Francesca Felizzi, former mistress of the Duke of Ferrara, is now an aspiring courtesan. Astonishingly beautiful and ambitious, she revels in the power she wields over men. But when she is visited by an inexperienced young man, it becomes horribly clear to Francesca that despite her many admiring patrons, she has never truly been loved. Suddenly, her glittering and sumptuous life becomes a gaudy facade. And then another unexpected encounter brings with it devastating implications that plunge Francesca and her two young daughters into the sort of danger she has dreaded ever since she began to work the streets all those years ago.
Just as a warning, I didn’t read the book this is meant to be a sequel to (His Last Duchess) but I feel this book stood very well on its own. Maybe I’ll say something different if I read the first book because it does reference some things which happened in the last book but doesn’t dwell on them too much.
This book left me so conflicted because, on one hand, I absolutely loved most of this book. I loved the characters and how their stories intertwined together, how the different POVs led you to seeing the characters in different ways so you never got just one side of the story. Modesto was a special favourite of mine and I would have loved to see more of his and Francesca’s forcibly-platonic relationship. The setting was gorgeous and very well done, I want to read more books set in this time because of how well the book did the setting.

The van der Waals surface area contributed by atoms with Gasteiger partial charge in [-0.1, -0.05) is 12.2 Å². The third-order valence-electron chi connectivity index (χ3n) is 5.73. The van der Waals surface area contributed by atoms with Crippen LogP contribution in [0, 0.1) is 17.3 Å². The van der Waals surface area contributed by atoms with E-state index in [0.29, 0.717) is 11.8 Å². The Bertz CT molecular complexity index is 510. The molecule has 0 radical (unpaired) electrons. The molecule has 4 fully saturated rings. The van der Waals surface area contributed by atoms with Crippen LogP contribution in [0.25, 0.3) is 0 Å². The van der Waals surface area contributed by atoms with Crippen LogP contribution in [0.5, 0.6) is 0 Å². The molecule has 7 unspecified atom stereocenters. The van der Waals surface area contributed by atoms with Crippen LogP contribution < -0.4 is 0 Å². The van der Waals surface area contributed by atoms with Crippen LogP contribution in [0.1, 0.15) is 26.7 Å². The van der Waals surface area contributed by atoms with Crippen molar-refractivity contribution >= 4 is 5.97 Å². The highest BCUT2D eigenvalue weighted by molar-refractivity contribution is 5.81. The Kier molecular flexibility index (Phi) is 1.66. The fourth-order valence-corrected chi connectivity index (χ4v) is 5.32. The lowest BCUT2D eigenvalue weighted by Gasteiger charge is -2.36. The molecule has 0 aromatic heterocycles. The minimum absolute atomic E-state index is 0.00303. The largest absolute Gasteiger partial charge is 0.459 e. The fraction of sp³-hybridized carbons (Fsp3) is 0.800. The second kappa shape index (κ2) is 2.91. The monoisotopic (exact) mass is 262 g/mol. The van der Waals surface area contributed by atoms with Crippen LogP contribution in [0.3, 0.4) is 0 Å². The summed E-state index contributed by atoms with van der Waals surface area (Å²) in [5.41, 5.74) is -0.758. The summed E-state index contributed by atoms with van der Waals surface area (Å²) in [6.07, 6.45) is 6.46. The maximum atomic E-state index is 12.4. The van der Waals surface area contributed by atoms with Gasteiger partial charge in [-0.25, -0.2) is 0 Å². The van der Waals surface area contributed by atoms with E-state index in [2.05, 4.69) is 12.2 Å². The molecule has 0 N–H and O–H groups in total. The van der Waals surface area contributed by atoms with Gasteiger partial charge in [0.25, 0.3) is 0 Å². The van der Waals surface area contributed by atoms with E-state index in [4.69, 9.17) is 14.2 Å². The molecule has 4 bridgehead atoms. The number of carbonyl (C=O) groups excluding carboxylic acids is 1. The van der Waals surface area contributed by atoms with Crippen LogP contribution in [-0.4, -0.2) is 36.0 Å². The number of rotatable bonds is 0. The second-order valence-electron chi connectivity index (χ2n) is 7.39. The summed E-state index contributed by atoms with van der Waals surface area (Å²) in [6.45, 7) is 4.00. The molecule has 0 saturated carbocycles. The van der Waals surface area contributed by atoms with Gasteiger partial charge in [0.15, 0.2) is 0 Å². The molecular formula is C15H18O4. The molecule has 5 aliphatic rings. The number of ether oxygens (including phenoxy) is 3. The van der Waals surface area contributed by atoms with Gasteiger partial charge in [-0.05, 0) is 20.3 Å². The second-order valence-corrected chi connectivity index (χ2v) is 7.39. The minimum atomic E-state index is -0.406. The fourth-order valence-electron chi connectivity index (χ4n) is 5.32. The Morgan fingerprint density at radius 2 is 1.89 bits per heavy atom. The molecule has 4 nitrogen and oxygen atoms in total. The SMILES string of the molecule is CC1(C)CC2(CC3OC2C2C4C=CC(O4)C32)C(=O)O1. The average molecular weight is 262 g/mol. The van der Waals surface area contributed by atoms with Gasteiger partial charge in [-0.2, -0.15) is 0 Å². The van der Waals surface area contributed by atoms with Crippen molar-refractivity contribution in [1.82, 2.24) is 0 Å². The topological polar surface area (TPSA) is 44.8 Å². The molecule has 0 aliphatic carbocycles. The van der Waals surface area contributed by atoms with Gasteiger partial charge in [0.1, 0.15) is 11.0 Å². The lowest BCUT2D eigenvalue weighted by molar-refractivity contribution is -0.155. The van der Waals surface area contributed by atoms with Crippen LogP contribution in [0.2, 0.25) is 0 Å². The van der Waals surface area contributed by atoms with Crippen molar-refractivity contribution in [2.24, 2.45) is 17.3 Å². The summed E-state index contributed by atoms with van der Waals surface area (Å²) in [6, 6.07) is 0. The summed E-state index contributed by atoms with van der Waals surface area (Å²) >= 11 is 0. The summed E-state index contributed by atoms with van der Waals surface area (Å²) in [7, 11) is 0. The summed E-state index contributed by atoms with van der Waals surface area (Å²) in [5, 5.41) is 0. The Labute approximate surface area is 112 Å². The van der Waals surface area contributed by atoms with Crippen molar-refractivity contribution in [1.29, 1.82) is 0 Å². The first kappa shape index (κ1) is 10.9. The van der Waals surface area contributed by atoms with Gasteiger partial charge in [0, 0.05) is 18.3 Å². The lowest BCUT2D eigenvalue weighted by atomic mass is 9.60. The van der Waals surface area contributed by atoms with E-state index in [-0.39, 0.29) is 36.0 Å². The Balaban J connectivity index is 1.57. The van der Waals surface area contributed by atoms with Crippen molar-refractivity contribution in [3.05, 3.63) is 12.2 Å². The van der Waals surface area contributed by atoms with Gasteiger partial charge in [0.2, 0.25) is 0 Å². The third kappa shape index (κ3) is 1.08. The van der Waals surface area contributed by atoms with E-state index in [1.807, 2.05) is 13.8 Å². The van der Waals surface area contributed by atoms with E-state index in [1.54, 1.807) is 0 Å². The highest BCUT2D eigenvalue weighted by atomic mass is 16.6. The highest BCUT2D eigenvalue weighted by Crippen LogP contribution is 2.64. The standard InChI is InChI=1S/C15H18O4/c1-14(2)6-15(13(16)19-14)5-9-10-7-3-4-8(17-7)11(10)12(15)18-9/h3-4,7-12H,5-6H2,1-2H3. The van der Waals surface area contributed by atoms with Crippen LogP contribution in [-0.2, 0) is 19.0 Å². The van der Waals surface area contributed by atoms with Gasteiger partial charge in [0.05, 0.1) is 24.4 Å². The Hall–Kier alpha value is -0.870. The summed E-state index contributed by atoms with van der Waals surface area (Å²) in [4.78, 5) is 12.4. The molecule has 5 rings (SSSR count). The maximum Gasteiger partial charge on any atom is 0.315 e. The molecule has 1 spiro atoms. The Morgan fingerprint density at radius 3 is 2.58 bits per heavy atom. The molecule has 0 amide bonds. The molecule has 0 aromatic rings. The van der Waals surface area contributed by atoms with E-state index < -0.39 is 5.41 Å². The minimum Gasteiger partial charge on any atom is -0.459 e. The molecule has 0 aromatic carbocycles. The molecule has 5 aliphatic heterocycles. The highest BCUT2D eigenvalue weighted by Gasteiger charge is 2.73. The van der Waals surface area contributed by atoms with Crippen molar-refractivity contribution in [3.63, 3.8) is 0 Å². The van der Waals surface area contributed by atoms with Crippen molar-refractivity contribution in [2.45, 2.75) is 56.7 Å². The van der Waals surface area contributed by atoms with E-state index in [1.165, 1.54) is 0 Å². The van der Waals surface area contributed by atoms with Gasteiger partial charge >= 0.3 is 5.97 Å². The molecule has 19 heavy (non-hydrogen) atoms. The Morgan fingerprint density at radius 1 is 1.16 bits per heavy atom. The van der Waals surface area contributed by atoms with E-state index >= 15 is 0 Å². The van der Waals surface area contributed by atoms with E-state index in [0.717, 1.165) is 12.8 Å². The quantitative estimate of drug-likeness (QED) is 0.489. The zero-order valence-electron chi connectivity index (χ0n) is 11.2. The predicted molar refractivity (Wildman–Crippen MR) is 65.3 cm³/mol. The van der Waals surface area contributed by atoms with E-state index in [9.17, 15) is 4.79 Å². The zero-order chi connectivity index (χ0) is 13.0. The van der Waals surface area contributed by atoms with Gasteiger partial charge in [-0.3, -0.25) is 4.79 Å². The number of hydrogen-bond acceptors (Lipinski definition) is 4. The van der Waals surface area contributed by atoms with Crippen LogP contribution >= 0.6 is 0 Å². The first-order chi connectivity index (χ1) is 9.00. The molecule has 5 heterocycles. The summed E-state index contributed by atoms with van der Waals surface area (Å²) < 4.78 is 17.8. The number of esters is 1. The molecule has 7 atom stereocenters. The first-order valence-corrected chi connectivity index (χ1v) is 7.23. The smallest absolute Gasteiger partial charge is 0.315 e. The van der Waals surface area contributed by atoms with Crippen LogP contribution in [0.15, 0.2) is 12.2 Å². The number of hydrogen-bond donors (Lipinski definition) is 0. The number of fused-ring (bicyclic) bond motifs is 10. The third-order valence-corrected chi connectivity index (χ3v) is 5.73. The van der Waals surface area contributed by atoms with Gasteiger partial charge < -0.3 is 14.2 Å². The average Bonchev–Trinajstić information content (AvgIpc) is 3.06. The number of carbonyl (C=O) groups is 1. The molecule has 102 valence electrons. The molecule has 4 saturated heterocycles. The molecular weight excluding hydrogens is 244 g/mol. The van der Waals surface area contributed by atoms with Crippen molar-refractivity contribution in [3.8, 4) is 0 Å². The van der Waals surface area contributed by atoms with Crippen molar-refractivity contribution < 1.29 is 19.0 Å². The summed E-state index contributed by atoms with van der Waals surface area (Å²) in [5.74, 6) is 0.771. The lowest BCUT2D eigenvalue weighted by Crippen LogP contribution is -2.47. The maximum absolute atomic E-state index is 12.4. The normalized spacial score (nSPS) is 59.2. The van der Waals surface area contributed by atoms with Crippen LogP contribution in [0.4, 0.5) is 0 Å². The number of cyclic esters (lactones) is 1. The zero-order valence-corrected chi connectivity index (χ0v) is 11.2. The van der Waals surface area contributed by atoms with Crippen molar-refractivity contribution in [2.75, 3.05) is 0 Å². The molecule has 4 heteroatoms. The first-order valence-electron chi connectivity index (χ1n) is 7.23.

On the other hand, with the same intensity I also hated the romance. It wasn’t because I disliked the people involved in the romance. Francesca was a heroine I rooted for and I didn’t completely hate Luca (although I found him a little dull at times and couldn’t see what Francesca saw in him) but I despised how the romance was written. It was always lauded up as this big starstruck romance and even other people were thinking about how they had never seen love like it – Francesca and Luca had barely known each other a week! I really expected Luca to reject her when he found out her secret because in everything we had seen about Luca so far, that was the reaction which made the most sense. Having Francesca be rejected but then rising out of the pain and open to finding love where her heart was closed before (not necessarily with Luca) – I would have loved that ending.
The romance was out of touch with the rest of the book and was a big case of telling not showing. If it had ended a different way, I probably would have given this book five stars, but how the romance was written dragged it straight down.
Three stars it is.